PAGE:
Lawyer Thomas Moore has instantly become something of a legend in legal circles after he secured a $130 million verdict after being publicly ridiculed for turning down an $8 million settlement and losing the first trial and then facing a hung jury in the second trial of his medical malpractice case.
The trial concerned a tragic case in 2009 against St. Charles Hospital in Port Jefferson where a botched delivery left now ten year old Shannon Reilly with brain damage. The hospital failed to notice that the baby was getting no oxygen. Before the verdict in the first trial, Moore turned down the $8 million settlement. That trial then led to a defeat for the family and hospital defense lawyer Peter Kopff publicly mocked Moore for turning down the offer: “I’m not aware of another attorney who’s turned down an $8 million offer and got shut out.” He can now add that Moore is the first attorney that he knows personally who traded an $8 million offer for a $130 million verdict.
After the first loss, Moore took an appeal and secured an unanimous reversal. The second trial then led to a hung jury. The third was the charm, which led to the huge award.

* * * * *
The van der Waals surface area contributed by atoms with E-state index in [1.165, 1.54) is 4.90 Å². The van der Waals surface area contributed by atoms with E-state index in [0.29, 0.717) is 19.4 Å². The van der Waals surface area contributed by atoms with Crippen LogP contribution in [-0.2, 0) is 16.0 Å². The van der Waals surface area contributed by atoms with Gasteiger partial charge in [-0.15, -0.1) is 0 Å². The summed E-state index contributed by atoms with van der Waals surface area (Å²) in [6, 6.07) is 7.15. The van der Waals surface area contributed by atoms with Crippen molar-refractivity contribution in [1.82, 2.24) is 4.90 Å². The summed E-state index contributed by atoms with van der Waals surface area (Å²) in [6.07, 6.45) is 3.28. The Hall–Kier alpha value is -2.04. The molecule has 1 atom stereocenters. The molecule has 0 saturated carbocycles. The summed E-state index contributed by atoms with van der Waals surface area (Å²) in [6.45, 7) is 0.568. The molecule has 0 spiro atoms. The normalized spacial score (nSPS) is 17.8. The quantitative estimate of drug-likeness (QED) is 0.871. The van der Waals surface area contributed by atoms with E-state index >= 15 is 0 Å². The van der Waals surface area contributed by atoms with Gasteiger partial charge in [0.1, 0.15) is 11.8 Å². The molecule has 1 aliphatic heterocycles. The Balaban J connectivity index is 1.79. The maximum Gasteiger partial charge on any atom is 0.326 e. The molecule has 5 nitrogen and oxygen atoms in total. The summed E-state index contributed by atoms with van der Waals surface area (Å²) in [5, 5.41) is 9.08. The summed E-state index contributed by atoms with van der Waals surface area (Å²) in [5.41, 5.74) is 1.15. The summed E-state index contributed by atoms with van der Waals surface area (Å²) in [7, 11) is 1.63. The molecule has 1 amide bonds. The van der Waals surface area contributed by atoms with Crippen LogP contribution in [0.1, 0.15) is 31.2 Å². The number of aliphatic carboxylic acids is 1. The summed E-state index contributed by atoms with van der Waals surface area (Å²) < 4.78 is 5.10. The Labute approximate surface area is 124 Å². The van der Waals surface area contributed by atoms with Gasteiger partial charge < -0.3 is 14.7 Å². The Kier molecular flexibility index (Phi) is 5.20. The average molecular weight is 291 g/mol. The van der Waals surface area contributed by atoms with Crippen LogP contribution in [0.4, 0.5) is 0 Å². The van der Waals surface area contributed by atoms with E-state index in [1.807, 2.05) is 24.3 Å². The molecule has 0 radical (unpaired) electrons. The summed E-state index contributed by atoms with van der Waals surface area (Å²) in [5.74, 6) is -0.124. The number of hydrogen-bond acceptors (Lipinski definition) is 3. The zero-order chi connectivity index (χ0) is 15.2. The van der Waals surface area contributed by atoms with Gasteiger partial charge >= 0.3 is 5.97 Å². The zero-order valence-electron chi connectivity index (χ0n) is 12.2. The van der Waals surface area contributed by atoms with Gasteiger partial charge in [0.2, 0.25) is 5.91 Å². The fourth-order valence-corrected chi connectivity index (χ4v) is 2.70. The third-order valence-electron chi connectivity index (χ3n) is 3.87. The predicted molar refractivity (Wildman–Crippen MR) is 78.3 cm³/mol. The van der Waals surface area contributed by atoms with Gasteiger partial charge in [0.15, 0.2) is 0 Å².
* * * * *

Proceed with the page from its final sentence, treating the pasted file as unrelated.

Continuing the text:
Kopff is back in the news with a public attack on Moore’s courtroom conduct, saying that he violated professional standards, including calling one of his witnesses a liar.
The judge could now reduce the award through an order of remittitur. Judges cannot increase an award but they can reduce it. They leave the attorney with the choice of accepting the lower amount or seeking an appeal. Another issue will be the ratio of compensatory to any punitive damages. The Supreme Court has previously struck down the awarding of punitive damages to citizens suing companies as unconstitutional. These cases like Gore v. BMW involved punitive damages greater than a 10 to 1 ratio to compensatory damages. They were found to run afoul of due process. In the Gore decision, the court wrote that “the most important indicium of the reasonableness of a punitive damages award is the degree of reprehensibility of the defendant’s conduct.” Gore, 517 U.S. at 575, 116 S.Ct. at 1599. “This principle reflects the accepted view that some wrongs are more blameworthy than others.” Id.
Notably, this is not Moore’s first major award according to his bio. He has had 85 verdicts in excess of $1 million and in 2012 he secured a $121 million award.
Moore is a graduate of Catholic University, Washington, D.C., with an S.T.L. degree in 1968 and from Fordham Law School in 1972, with a J.D. degree.
Source: NY Post